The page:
• Do not hand out unwrapped food of any kind as it will most likely be discarded by parents
  • Do not leave a container of candy on your porch unattended
  • Serve up healthy alternatives to candy such as individually wrapped packages of crackers filled with cheese or peanut butter, single-serve packages of peanuts or trail mix, fruit rolls and granola bars, mini boxes of raisins, pretzels, sugar-free gum, real-fruit juice boxes, or individually wrapped popcorn that kids can microwave later 
  • Non-food alternatives that make great treats:  unsharpened pencils, plastic toys, stickers, gift certificates, temporary tattoos, coins, crayons, bubbles, un-inflated balloons in fall colors, etc. 
  • Do not video tape or take pictures of trick-or-treaters unless you know them
  • Do not invite children into your home—even those you know
  • Candied apples and popcorn balls are a treat of the past and should be saved for parties where children are guaranteed to consume them

Tips for parties

  • Decorate your home according to your party theme (fall festival, monster bash, “who done it” mystery, etc.)
  • Move any breakables or heirlooms to another room where they will be “off limits” to guests
  • Throw a block party and have each neighbor bring food to share
  • Make most of the food the day or morning before the party so you don’t feel rushed when the guests arrive
  • Turn ordinary games into Halloween games.  For example; tag can become “monster tag” (whoever is “it” has to wear the monster mask), or “pumpkin bowling”; using gourds and empty 2 liter soda bottles, or try “pin the stem on the pumpkin”
  • Make a pumpkin piƱata and fill it with candy and toys
  • Play the “Chicken Dance” and “Hokie Pokie” songs for smaller children
  • Tell spooky stories with the lights dimmed and use props to pass around and use sound effects when appropriate so guests can become a part of the story
  • Bob for apples using a large laundry tub filled with water or hang a string across the room, tying apples from the stems and have guests try to grab them with their teeth (the trick is to push the apple with your mouth so that when it swings back toward your open mouth, it will catch in your teeth practically on its own)
  • Hold a pumpkin carving contest making certain to provide adult supervision at all times and to assist smaller children if necessary
  • For costume parties, hold a contest for “best costume”, “funniest costume” or “most unique costume”
  • Ending the party with a scavenger hunt is a great way to wind down any party, but be sure to offer a prize for the winner.  Suggestions:  fast-food certificates, small toys, goodie bag filled with a bonus helping of candy, etc.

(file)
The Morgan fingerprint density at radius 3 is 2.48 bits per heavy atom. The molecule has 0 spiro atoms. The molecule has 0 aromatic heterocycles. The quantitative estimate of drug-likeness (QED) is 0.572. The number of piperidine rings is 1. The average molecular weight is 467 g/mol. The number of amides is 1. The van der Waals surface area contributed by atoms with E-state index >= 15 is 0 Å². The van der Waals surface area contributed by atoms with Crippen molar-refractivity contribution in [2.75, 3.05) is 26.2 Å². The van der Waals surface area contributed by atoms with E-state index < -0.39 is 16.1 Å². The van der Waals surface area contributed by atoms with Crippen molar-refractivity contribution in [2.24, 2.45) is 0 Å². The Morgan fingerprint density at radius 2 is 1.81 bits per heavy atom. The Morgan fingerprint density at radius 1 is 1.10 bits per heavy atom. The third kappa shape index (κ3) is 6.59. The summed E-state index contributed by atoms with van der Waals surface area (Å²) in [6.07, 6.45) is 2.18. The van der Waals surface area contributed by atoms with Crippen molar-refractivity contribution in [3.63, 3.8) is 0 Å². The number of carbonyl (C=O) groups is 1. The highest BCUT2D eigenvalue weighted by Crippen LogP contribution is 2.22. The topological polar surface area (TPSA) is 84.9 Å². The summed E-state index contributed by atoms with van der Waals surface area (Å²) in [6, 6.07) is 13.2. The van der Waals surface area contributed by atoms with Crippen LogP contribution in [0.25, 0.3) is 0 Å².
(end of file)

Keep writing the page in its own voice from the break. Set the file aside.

Chocolate chip muffins

2 cups all-purpose flour
1 cup granulated sugar
1 cup packed, light brown sugar
4 tsp. pumpkin pie spice
1tsp. baking powder
½ tsp. salt
1 ½ cups mini semi-sweet or milk chocolate chips
1 can pumpkin pie filling
2 eggs
1/3 cup light vegetable oil

  • Preheat oven to 375 degrees.  Spray a twelve-cup muffin pan with cooking spray or place cupcake wrappers in each holder.  Combine the first seven ingredients and mix well.  In a separate bowl, combine pumpkin pie filling, eggs and oil.  Fold and stir the flour mixture into the pumpkin mixture until blended.  Spoon mixture into muffin cups using small serving spoon.  Bake for 25-30 minutes, or until a toothpick inserted in the center of each cupcake comes out clean.  Cool on a metal baker’s rack for 10 minutes or serve warm.  Yields 12 muffins.
  • Suggestion:  frost muffins with canned cream cheese frosting by placing six tablespoons into a microwave safe bowl and heat for 15-30 seconds or until melted.  Using a spoon, dribble frosting over the top of each muffin and let set for five minutes before serving.

Hot spiced cider

1 gallon apple cider
1 cup brown sugar
1 tsp. allspice
2 cinnamon sticks
1 tbsp. whole cloves
1 can whip cream
Ground nutmeg

  • Place ingredients in a heavy saucepan, preferably stainless steel with a reinforced bottom.  Bring ingredients to a slow, rolling boil on medium high heat.  Lower heat to medium and simmer for 10 minutes uncovered.  Strain spices from cider using a wire mesh strainer and serve in clear, glass mugs.  Top with a spray of whipped cream and sprinkle nutmeg on the top for a delicious drink to serve with the chocolate chip muffins.
This article previously published in FOCUS Magazine by: Samantha Jillian Bayarr
Edited by: Mackenzie Morgan,
Copyright 2004 by Samantha Jillian Bayarr